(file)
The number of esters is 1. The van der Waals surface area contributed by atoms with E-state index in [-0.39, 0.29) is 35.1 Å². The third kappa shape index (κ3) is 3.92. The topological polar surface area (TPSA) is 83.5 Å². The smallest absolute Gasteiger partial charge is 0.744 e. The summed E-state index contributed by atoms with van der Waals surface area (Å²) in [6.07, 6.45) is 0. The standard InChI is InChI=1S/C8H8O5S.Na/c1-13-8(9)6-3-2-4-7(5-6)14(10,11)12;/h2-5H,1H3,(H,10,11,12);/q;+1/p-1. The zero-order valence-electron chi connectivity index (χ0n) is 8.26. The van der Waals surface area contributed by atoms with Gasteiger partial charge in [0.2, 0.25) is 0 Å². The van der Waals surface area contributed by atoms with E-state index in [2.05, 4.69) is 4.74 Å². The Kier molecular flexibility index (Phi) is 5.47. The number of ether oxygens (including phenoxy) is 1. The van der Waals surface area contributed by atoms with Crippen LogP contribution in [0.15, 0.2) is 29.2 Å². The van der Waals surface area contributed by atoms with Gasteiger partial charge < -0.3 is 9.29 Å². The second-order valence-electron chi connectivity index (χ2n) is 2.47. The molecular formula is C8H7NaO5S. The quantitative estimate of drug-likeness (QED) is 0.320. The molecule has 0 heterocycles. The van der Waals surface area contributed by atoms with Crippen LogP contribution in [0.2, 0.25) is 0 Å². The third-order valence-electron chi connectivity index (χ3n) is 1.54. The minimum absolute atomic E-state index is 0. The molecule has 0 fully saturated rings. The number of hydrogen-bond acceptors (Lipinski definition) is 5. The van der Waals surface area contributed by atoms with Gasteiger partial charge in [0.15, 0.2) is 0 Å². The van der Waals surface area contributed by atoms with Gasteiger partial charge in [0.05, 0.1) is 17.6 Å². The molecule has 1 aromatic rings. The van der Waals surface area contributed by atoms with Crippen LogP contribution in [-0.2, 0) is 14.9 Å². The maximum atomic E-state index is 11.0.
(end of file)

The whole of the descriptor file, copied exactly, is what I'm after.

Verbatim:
The number of esters is 1. The van der Waals surface area contributed by atoms with E-state index in [-0.39, 0.29) is 35.1 Å². The third kappa shape index (κ3) is 3.92. The topological polar surface area (TPSA) is 83.5 Å². The smallest absolute Gasteiger partial charge is 0.744 e. The summed E-state index contributed by atoms with van der Waals surface area (Å²) in [6.07, 6.45) is 0. The standard InChI is InChI=1S/C8H8O5S.Na/c1-13-8(9)6-3-2-4-7(5-6)14(10,11)12;/h2-5H,1H3,(H,10,11,12);/q;+1/p-1. The zero-order valence-electron chi connectivity index (χ0n) is 8.26. The van der Waals surface area contributed by atoms with Gasteiger partial charge in [0.2, 0.25) is 0 Å². The van der Waals surface area contributed by atoms with E-state index in [2.05, 4.69) is 4.74 Å². The Kier molecular flexibility index (Phi) is 5.47. The number of ether oxygens (including phenoxy) is 1. The van der Waals surface area contributed by atoms with Crippen LogP contribution in [0.15, 0.2) is 29.2 Å². The van der Waals surface area contributed by atoms with Gasteiger partial charge < -0.3 is 9.29 Å². The second-order valence-electron chi connectivity index (χ2n) is 2.47. The molecular formula is C8H7NaO5S. The quantitative estimate of drug-likeness (QED) is 0.320. The molecule has 0 heterocycles. The van der Waals surface area contributed by atoms with Crippen LogP contribution in [0.2, 0.25) is 0 Å². The third-order valence-electron chi connectivity index (χ3n) is 1.54. The minimum absolute atomic E-state index is 0. The molecule has 0 fully saturated rings. The number of hydrogen-bond acceptors (Lipinski definition) is 5. The van der Waals surface area contributed by atoms with Gasteiger partial charge in [0.15, 0.2) is 0 Å². The van der Waals surface area contributed by atoms with Gasteiger partial charge in [0.05, 0.1) is 17.6 Å². The molecule has 1 aromatic rings. The van der Waals surface area contributed by atoms with Crippen LogP contribution in [-0.2, 0) is 14.9 Å². The maximum atomic E-state index is 11.0.